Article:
Some limitations of mechanical power need to be mentioned. First, in physics “power” is the time-derivative, or the rate, of the energy yielded to the system (during inspiration) or by the system (during expiration). By contrast, mechanical power reflects the cumulative energy delivered to the respiratory system over a period of time, with multiple breathing cycles. They are both expressed in joules/min but they convey different information. A similar difference exists between inspiratory flow (time derivative of tidal volume; analogue to power) and minute ventilation (tidal volume times respiratory rate; mechanical power). A single large breath of 1 litre delivered in one second with a respiratory rate of 5 breaths per minute will yield a quite large inspiratory flow (1 litre/second) but a normal minute ventilation (5 litres/minute). Again, both variables have the same units of measure, but they convey different information. For a given mechanical power, delivering large amounts of energy in a very short time frame (e.g., a single breath) could damage the lungs even if the total energy delivered in a minute is low, due to a low respiratory rate. Being provocative, one single inflation above total lung capacity could produce gross barotrauma, even if the cumulative energy delivered in a minute is not large.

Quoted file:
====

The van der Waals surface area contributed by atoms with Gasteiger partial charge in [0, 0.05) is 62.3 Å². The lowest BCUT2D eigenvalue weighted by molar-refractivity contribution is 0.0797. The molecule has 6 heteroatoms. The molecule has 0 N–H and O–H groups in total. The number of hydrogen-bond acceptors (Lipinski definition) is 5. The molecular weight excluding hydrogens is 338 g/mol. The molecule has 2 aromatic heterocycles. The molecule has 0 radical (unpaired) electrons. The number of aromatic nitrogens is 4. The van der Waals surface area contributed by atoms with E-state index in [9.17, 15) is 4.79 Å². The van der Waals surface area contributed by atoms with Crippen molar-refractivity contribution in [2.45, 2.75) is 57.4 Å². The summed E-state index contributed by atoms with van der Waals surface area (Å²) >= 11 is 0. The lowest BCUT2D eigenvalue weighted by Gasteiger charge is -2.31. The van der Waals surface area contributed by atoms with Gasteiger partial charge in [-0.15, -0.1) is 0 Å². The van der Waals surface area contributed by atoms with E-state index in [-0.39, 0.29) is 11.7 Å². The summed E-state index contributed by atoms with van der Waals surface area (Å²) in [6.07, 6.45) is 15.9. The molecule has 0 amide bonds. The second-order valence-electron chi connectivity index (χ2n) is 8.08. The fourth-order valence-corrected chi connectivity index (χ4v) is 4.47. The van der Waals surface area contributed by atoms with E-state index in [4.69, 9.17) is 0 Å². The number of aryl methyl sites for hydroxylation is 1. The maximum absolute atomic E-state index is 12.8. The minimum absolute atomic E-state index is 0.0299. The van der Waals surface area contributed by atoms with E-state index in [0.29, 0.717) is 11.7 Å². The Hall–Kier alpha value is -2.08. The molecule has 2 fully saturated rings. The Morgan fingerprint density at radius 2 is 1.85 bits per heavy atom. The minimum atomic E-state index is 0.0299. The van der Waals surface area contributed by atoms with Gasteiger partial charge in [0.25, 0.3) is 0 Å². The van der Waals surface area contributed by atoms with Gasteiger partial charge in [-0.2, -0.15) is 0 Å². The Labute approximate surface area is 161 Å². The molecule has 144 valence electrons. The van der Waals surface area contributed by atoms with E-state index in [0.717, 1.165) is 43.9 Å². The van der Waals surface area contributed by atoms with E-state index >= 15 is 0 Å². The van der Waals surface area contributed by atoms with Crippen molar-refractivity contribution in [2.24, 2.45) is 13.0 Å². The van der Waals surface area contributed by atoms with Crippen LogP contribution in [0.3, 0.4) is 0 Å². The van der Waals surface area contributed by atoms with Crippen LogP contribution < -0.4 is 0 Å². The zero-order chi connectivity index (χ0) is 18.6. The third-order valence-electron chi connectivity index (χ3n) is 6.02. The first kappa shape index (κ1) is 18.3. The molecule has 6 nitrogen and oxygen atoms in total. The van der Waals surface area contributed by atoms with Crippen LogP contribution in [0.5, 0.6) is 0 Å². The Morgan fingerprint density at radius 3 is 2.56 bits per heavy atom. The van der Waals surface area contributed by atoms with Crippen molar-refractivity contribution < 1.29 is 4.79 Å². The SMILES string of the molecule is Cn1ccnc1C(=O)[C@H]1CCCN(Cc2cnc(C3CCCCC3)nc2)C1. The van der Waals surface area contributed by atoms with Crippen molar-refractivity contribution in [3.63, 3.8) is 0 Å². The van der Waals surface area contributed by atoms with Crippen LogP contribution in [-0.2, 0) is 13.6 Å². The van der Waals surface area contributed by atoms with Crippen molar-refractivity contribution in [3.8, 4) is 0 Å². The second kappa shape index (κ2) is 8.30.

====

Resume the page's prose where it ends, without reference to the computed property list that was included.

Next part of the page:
Second, factors other than mechanical power reasonably contribute to harms of mechanical ventilation, including the condition of the aerated lungs (for instance, density and severity of in-homogeneities acting as energy amplifiers) and extra-pulmonary variables (including hemodynamics).